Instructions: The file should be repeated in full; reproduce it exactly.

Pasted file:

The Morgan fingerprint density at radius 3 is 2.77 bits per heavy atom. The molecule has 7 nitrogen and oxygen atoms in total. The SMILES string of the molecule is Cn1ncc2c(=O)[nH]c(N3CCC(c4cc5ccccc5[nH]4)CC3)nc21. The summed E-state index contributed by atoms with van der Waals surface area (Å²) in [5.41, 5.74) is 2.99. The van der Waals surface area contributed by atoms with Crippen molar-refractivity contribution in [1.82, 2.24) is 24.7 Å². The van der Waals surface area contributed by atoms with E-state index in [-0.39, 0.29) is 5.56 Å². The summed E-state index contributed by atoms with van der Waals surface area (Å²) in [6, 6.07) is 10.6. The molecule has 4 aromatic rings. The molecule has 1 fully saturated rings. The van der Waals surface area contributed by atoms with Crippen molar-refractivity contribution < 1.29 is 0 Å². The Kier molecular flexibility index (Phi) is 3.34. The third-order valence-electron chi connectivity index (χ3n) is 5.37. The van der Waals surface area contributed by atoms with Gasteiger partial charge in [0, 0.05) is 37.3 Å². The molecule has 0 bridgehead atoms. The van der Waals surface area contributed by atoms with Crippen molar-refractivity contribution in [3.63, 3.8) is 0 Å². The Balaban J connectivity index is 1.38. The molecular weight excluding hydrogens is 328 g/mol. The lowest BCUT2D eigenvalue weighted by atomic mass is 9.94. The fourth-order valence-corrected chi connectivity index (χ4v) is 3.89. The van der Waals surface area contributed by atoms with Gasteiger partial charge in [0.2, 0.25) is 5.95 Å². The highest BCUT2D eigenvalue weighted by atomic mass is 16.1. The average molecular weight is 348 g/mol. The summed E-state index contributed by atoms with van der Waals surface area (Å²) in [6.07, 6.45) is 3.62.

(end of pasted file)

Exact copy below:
The Morgan fingerprint density at radius 3 is 2.77 bits per heavy atom. The molecule has 7 nitrogen and oxygen atoms in total. The SMILES string of the molecule is Cn1ncc2c(=O)[nH]c(N3CCC(c4cc5ccccc5[nH]4)CC3)nc21. The summed E-state index contributed by atoms with van der Waals surface area (Å²) in [5.41, 5.74) is 2.99. The van der Waals surface area contributed by atoms with Crippen molar-refractivity contribution in [1.82, 2.24) is 24.7 Å². The van der Waals surface area contributed by atoms with E-state index in [-0.39, 0.29) is 5.56 Å². The summed E-state index contributed by atoms with van der Waals surface area (Å²) in [6, 6.07) is 10.6. The molecule has 4 aromatic rings. The molecule has 1 fully saturated rings. The van der Waals surface area contributed by atoms with Crippen molar-refractivity contribution < 1.29 is 0 Å². The Kier molecular flexibility index (Phi) is 3.34. The third-order valence-electron chi connectivity index (χ3n) is 5.37. The van der Waals surface area contributed by atoms with Gasteiger partial charge in [0, 0.05) is 37.3 Å². The molecule has 0 bridgehead atoms. The van der Waals surface area contributed by atoms with Crippen molar-refractivity contribution in [3.63, 3.8) is 0 Å². The Balaban J connectivity index is 1.38. The molecular weight excluding hydrogens is 328 g/mol. The lowest BCUT2D eigenvalue weighted by atomic mass is 9.94. The fourth-order valence-corrected chi connectivity index (χ4v) is 3.89. The van der Waals surface area contributed by atoms with Gasteiger partial charge in [0.2, 0.25) is 5.95 Å². The highest BCUT2D eigenvalue weighted by atomic mass is 16.1. The average molecular weight is 348 g/mol. The summed E-state index contributed by atoms with van der Waals surface area (Å²) in [6.07, 6.45) is 3.62.